We have had a rack similar to this one for over 15 years now. It folds flat when not in use and does a great job holding items to dry. In college or for those without kids, a rack such as this would work well, too (I had one like this in college).
Sweaters and workout wear are great candidates for drying racks.
6. Skip the softener
Another way to cut back on laundry expenses is to skip the softener. A softener basically just coats the fibers of your clothes with gunk. In fact, using softener actually reduces the absorbency of towels.
As someone with a lot of skin allergies and scent aversions, skipping softener has never been a problem. If you really feel the need to use something, you can try 1-2 tablespoons of white vinegar in the rinse cycle, or use dryer balls to help fluff clothing. Many people find a clean tennis ball in the dryer works as well.
7. Use a front load washer
In general, a front load washer will use far less water and energy than your standard top load washers. Next time you replace your washer, look into a good front loader to cut down on your bills even further.
8. Wash less frequently
Does the item worn really need to be cleaned yet, or can it be worn again?
Of course, muddy jeans, shirts from smelly teens and underwear should be washed after one use. But what about skirts, jeans that haven’t seen abuse, or that sweater you wore over a t-shirt?
Often a sniff test will guide you.If you want a guide from experts, then check out information from the American Cleaning Institute. Basically, towels, jeans, pajamas, and more can all be used or worn a few times before getting thrown in the hamper.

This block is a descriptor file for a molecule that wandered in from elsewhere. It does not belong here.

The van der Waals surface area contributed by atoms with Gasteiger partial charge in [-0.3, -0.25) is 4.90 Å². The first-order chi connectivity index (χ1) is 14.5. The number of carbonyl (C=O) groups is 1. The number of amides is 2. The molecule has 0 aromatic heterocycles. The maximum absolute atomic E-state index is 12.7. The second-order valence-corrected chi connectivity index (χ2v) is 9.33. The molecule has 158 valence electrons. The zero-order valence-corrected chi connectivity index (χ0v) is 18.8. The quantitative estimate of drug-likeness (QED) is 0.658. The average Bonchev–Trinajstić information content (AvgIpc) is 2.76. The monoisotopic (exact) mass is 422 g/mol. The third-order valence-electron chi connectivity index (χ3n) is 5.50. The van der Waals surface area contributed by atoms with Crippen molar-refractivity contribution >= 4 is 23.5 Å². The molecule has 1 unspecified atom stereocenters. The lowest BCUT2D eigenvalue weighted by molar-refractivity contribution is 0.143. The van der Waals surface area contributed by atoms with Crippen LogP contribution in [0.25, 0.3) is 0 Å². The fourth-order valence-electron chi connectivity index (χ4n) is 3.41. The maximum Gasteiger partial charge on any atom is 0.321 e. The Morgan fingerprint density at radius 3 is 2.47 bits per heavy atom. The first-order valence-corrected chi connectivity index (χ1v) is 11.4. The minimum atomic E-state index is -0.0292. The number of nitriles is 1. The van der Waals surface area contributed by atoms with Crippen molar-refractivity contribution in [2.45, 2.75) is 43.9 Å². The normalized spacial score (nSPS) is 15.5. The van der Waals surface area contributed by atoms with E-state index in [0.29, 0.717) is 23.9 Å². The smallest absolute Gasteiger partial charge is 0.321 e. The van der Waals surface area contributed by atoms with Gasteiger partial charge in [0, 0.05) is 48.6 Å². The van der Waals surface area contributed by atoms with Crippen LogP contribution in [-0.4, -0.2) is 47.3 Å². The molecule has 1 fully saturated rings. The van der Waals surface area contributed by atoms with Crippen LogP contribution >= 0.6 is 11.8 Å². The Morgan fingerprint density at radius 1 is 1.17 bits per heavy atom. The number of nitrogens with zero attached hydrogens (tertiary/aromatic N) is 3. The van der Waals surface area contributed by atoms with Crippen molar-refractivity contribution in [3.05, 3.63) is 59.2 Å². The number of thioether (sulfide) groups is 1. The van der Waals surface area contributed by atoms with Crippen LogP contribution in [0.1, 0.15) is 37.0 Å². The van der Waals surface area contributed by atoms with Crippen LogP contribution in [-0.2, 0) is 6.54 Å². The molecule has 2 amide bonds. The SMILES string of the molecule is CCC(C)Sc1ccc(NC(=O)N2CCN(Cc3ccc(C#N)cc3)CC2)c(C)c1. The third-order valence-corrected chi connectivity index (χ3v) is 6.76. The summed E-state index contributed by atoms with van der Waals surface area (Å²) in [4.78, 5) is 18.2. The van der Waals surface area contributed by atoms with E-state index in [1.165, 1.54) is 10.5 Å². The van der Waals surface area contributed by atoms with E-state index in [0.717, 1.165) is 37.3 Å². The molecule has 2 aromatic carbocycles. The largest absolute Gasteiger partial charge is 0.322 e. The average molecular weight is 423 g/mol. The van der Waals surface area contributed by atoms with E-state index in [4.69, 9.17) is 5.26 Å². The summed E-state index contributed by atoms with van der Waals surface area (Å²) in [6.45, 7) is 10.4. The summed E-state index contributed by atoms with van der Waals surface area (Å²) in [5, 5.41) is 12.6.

9. Treat stains promptly
Have you ever treated a stain, crossed your fingers, and hoped it would come out in the wash? If you know the origins of the stain, you can stop sending the item through multiple times by treating the stain promptly and using the correct stain removers. The University of Illinois has a stain database you can use for reference.
10. Wash while you sleep
If your utility rates are based on time-of-use, try washing later at night or even programming the washer to start during low-rate hours. That alone could noticeably reduce your bills.
11. Clean the lint trap
Dryers use a lot of energy, and if the lint trap is full of lint, it takes longer for a wet load of wash to dry. Getting in the habit of clearing the lint trap before each use. Air flows more freely and drying time is reduced.
This tip may seem obvious to many of you, but we’ve heard many stories of people not aware of this and finding their lint trap so full it is hard to remove.
12. Clean out dryer duct
Just like the lint trap, the dryer ductwork should be cleaned out periodically. Once or twice a year, clear out the ductwork between the dryer and the outside vent. Lint can accumulate there making it not only take longer for clothes to dry but also poses a fire hazard.
Laundry is a chore, but saving money takes a bit of the sting out.